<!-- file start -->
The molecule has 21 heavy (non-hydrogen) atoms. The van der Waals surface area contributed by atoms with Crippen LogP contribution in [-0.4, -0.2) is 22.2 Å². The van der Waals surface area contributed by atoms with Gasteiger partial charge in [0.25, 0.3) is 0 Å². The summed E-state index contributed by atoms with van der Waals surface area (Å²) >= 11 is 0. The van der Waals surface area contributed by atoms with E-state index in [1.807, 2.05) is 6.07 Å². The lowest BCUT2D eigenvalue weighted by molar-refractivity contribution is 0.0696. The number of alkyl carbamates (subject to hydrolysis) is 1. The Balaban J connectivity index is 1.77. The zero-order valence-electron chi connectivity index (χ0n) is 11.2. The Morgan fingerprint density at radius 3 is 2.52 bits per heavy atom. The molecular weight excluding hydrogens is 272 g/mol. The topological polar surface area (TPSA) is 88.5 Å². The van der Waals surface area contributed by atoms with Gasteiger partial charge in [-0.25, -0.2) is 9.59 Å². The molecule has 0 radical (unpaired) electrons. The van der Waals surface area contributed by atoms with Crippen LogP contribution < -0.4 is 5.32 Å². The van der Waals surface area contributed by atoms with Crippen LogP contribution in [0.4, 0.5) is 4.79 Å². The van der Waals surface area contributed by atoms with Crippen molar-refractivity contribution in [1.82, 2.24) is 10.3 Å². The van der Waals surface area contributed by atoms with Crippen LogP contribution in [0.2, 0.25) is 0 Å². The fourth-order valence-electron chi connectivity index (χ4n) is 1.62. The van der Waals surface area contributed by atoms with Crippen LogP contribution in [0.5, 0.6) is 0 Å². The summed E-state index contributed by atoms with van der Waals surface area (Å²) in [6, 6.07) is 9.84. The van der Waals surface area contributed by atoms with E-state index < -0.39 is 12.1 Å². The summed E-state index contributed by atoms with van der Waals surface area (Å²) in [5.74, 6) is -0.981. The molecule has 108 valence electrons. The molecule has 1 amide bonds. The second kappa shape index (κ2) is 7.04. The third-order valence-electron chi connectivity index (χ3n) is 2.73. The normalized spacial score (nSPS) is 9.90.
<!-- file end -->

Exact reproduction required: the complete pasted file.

The molecule has 21 heavy (non-hydrogen) atoms. The van der Waals surface area contributed by atoms with Crippen LogP contribution in [-0.4, -0.2) is 22.2 Å². The van der Waals surface area contributed by atoms with Gasteiger partial charge in [0.25, 0.3) is 0 Å². The summed E-state index contributed by atoms with van der Waals surface area (Å²) >= 11 is 0. The van der Waals surface area contributed by atoms with E-state index in [1.807, 2.05) is 6.07 Å². The lowest BCUT2D eigenvalue weighted by molar-refractivity contribution is 0.0696. The number of alkyl carbamates (subject to hydrolysis) is 1. The Balaban J connectivity index is 1.77. The zero-order valence-electron chi connectivity index (χ0n) is 11.2. The Morgan fingerprint density at radius 3 is 2.52 bits per heavy atom. The molecular weight excluding hydrogens is 272 g/mol. The topological polar surface area (TPSA) is 88.5 Å². The van der Waals surface area contributed by atoms with Gasteiger partial charge in [-0.25, -0.2) is 9.59 Å². The molecule has 0 radical (unpaired) electrons. The van der Waals surface area contributed by atoms with Crippen LogP contribution < -0.4 is 5.32 Å². The van der Waals surface area contributed by atoms with Crippen LogP contribution in [0.4, 0.5) is 4.79 Å². The van der Waals surface area contributed by atoms with Crippen molar-refractivity contribution in [1.82, 2.24) is 10.3 Å². The van der Waals surface area contributed by atoms with Crippen LogP contribution in [0.2, 0.25) is 0 Å². The fourth-order valence-electron chi connectivity index (χ4n) is 1.62. The van der Waals surface area contributed by atoms with Crippen LogP contribution in [0.5, 0.6) is 0 Å². The summed E-state index contributed by atoms with van der Waals surface area (Å²) in [6, 6.07) is 9.84. The van der Waals surface area contributed by atoms with E-state index < -0.39 is 12.1 Å². The summed E-state index contributed by atoms with van der Waals surface area (Å²) in [5.74, 6) is -0.981. The molecule has 108 valence electrons. The molecule has 1 amide bonds. The second kappa shape index (κ2) is 7.04. The third-order valence-electron chi connectivity index (χ3n) is 2.73. The normalized spacial score (nSPS) is 9.90.